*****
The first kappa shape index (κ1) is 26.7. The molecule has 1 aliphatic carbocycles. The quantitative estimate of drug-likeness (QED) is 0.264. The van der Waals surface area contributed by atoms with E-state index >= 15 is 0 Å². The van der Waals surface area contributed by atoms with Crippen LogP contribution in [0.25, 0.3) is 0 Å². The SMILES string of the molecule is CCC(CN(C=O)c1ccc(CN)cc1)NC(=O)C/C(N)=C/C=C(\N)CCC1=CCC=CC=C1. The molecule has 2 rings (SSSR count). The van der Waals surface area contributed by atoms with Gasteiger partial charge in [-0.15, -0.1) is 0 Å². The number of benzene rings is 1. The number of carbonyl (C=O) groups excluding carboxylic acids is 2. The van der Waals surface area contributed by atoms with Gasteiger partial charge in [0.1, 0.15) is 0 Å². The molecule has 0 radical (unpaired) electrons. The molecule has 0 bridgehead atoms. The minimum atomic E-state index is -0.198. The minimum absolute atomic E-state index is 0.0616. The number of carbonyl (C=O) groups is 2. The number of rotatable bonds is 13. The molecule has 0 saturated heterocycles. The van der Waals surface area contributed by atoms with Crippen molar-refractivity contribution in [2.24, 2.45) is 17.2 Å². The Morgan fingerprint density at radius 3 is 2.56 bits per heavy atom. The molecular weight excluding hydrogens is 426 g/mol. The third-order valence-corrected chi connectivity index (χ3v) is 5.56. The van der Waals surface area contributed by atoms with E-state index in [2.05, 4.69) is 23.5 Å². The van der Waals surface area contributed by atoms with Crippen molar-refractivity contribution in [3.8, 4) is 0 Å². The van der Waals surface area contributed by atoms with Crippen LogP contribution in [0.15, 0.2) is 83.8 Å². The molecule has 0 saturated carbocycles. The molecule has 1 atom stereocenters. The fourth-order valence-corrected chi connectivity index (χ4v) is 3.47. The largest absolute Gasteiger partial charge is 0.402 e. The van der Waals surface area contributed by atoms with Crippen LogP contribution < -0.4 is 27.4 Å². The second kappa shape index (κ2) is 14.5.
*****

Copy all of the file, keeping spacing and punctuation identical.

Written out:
The first kappa shape index (κ1) is 26.7. The molecule has 1 aliphatic carbocycles. The quantitative estimate of drug-likeness (QED) is 0.264. The van der Waals surface area contributed by atoms with E-state index >= 15 is 0 Å². The van der Waals surface area contributed by atoms with Crippen LogP contribution in [0.25, 0.3) is 0 Å². The SMILES string of the molecule is CCC(CN(C=O)c1ccc(CN)cc1)NC(=O)C/C(N)=C/C=C(\N)CCC1=CCC=CC=C1. The molecule has 2 rings (SSSR count). The van der Waals surface area contributed by atoms with Gasteiger partial charge in [-0.15, -0.1) is 0 Å². The number of benzene rings is 1. The number of carbonyl (C=O) groups excluding carboxylic acids is 2. The van der Waals surface area contributed by atoms with Gasteiger partial charge in [0.1, 0.15) is 0 Å². The molecule has 0 radical (unpaired) electrons. The molecule has 0 bridgehead atoms. The minimum atomic E-state index is -0.198. The minimum absolute atomic E-state index is 0.0616. The number of carbonyl (C=O) groups is 2. The number of rotatable bonds is 13. The molecule has 0 saturated heterocycles. The van der Waals surface area contributed by atoms with Crippen molar-refractivity contribution in [2.24, 2.45) is 17.2 Å². The Morgan fingerprint density at radius 3 is 2.56 bits per heavy atom. The molecular weight excluding hydrogens is 426 g/mol. The third-order valence-corrected chi connectivity index (χ3v) is 5.56. The van der Waals surface area contributed by atoms with E-state index in [2.05, 4.69) is 23.5 Å². The van der Waals surface area contributed by atoms with Crippen molar-refractivity contribution in [3.8, 4) is 0 Å². The van der Waals surface area contributed by atoms with Crippen LogP contribution in [0.15, 0.2) is 83.8 Å². The molecule has 0 saturated carbocycles. The molecule has 1 atom stereocenters. The fourth-order valence-corrected chi connectivity index (χ4v) is 3.47. The largest absolute Gasteiger partial charge is 0.402 e. The van der Waals surface area contributed by atoms with Crippen LogP contribution < -0.4 is 27.4 Å². The second kappa shape index (κ2) is 14.5.